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The Daily Wildcat

The Daily Wildcat


UA surgeons perform world’s first robotic implantation of an HVAD


Two surgeons at the University of Arizona Medical Center have performed the world’s first robotic implantation of a ventricular assist device.

The Heartware Ventricular Assist Device is a small, mechanical device that is attached to the heart to help pump blood throughout the body. Unlike artificial hearts, which generally replace the heart altogether, VADs are intended to sustain the function of the heart while leaving the organ almost entirely intact.

Using robotic instrumentation, Dr. Zain Khalpey and Dr. Robert Poston have implanted the device in a total of four patients so far.

“It’s very humbling,” said Khalpey, an associate professor of surgery and director of clinical and translational research for UA’s Department of Surgery. “But, it’s also very exciting because it really takes forward a field which is looking toward new generation ventricular assist devices.”

The device, which is about the size of a golf ball, Khalpey said, continuously sucks blood out of the left ventricle, the largest chamber of the heart, and propels it into the aorta, the artery that supplies blood to most of the body. The HVAD connects to a control unit and power source via a thin cable that exits the body near the waistline.

“[The technology] has catapulted into being science fiction, but really, it’s not,” Khalpey said.

The HVAD allows patients to live a relatively normal life while awaiting a heart transplant. And, in some cases, the device is left in permanently.

While VADs have been around for several years, one had never been robotically implanted before.

A professor of surgery and the medical director of the Adult and Robotic Cardiac Surgery Program at UA’s Department of Surgery, Poston specializes in robotic heart surgery, in which robotic arms and instrumentation are utilized to perform surgical procedures on the heart without splitting the breastbone.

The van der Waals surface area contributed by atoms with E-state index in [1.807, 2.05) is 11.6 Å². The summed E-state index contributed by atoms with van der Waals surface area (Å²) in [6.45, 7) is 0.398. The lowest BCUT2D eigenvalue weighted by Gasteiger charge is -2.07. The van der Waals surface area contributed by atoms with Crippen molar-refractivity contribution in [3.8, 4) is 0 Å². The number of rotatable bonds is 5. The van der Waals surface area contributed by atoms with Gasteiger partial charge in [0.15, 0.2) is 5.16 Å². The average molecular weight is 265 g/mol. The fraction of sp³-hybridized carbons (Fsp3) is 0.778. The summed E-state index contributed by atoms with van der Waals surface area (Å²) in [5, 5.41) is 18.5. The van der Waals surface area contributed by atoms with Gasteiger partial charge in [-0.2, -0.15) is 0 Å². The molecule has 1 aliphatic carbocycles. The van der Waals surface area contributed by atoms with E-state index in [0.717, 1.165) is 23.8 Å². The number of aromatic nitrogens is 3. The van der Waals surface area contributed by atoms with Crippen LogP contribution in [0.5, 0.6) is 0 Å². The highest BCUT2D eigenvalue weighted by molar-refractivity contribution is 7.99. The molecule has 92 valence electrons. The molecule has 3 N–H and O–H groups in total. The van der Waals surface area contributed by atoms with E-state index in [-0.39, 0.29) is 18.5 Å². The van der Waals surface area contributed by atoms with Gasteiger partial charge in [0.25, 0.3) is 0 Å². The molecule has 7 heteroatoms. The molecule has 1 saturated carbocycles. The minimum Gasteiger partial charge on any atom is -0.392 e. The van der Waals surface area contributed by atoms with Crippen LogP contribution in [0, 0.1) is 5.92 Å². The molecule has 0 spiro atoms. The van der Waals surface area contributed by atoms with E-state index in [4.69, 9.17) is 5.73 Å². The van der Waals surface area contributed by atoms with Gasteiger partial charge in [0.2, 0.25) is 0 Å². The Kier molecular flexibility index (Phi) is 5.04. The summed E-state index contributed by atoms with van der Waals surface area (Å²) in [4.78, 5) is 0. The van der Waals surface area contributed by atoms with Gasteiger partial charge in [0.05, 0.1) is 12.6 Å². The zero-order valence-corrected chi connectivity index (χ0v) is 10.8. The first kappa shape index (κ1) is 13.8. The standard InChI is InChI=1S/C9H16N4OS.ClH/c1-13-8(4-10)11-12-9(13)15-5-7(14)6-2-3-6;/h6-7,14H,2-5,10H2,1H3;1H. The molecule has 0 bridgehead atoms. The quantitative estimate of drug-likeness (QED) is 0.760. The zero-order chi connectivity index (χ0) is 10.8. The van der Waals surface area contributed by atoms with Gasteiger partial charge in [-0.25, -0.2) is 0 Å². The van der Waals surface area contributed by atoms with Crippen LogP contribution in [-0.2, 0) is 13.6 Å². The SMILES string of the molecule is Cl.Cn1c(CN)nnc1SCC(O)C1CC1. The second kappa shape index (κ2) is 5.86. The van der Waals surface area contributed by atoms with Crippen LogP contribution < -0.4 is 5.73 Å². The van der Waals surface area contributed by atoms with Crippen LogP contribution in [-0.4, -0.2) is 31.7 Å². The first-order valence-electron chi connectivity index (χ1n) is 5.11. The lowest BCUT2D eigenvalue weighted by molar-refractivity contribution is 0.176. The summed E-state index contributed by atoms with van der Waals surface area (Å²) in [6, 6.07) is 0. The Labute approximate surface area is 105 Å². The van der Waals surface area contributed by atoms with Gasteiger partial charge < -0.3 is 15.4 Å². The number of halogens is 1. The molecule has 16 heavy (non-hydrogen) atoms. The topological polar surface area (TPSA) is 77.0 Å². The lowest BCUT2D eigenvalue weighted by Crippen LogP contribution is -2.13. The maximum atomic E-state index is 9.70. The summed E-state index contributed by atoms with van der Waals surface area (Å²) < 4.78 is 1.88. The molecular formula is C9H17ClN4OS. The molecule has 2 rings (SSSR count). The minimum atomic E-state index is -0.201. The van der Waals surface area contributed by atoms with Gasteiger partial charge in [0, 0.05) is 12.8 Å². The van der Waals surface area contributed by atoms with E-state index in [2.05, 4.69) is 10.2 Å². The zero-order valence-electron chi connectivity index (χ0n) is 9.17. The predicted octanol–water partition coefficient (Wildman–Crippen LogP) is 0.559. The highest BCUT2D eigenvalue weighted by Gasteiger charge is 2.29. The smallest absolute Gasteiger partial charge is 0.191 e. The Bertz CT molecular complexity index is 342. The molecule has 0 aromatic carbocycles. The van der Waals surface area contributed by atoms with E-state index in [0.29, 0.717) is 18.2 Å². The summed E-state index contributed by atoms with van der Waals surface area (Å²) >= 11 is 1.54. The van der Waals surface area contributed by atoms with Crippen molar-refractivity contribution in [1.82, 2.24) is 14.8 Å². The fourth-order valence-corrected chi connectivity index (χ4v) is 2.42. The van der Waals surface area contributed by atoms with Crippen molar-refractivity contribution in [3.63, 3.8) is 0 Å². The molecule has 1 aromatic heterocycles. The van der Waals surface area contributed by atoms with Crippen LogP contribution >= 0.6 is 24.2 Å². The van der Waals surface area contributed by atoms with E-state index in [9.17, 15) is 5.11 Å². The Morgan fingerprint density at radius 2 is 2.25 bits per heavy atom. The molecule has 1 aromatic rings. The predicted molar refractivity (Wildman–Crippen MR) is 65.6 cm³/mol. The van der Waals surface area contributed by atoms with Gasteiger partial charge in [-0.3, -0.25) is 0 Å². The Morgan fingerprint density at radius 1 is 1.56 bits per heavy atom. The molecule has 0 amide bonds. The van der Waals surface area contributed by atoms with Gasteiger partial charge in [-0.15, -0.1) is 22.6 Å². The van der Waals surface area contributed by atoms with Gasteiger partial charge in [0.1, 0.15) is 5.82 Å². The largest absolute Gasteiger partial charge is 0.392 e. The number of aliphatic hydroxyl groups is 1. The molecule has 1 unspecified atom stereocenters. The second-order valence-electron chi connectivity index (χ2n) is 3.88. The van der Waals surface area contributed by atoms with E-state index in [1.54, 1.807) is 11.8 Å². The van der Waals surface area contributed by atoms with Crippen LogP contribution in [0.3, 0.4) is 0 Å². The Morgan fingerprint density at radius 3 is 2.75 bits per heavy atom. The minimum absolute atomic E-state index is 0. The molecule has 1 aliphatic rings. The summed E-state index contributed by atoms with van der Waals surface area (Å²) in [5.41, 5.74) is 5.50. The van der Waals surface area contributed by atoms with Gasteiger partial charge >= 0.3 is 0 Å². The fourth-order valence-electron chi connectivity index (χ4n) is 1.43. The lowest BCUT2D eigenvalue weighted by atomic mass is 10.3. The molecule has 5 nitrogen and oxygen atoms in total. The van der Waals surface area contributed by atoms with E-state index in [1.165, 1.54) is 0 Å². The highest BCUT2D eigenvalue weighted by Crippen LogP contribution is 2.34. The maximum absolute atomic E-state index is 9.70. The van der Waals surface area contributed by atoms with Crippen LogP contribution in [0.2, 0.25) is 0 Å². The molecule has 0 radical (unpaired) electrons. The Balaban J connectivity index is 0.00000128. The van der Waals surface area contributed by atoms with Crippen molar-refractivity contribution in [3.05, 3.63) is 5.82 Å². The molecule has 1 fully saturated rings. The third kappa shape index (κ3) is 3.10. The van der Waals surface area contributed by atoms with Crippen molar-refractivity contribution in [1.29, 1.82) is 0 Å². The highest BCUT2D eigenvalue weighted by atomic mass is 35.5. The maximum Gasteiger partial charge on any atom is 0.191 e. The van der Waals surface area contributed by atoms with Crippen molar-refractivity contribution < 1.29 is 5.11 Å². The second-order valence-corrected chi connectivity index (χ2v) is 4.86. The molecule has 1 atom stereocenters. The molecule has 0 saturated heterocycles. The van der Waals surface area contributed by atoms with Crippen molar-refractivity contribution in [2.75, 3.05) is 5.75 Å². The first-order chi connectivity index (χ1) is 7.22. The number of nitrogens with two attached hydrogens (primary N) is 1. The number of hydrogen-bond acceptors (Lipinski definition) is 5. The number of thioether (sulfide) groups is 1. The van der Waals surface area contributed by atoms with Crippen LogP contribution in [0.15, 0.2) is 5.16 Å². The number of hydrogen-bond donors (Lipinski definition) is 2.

“I’ve never felt good about opening up people’s chests. That’s why I’ve done robotic heart surgery,” Poston said.

The robotic VAD procedure requires an incision on both the left and right side of the chest cavity, he said. The robotic instruments, including a scalpel, forceps and a tiny camera, go in through the right-side and insert the device in the left.

Poston said he believes that robotically implanting VADs could be a safer, more cost-effective option when it comes to this type of surgery in the future.

Of the four surgeries performed using this technique, the procedure has resulted in less bleeding and a decreased need for blood transfusions, as well as a shorter recovery time than in traditional surgeries, he added.

“It’s not a Nobel Prize kind of thing,” Poston said. “But it is definitely something that is a substantial improvement on the way it was done.”

Terry Scott, 58, has endured heart problems for more than 20 years. He was the second patient to undergo the groundbreaking procedure. Scott said he is grateful that Khalpey and Poston were able to provide him with what they call a “bridge to transplant,” and that he is glad to be one of the first beneficiaries of a robotically implanted VAD.

“It feels pretty cool. Dr. Khalpey said I was famous,” he said.

Khalpey said that he enjoys seeing patients leave with a new lease on life.

“With these devices, it’s changing their lives,” he said. “They’re able to pick up their children, they’re able to drive, they’re able to have a normal life.”

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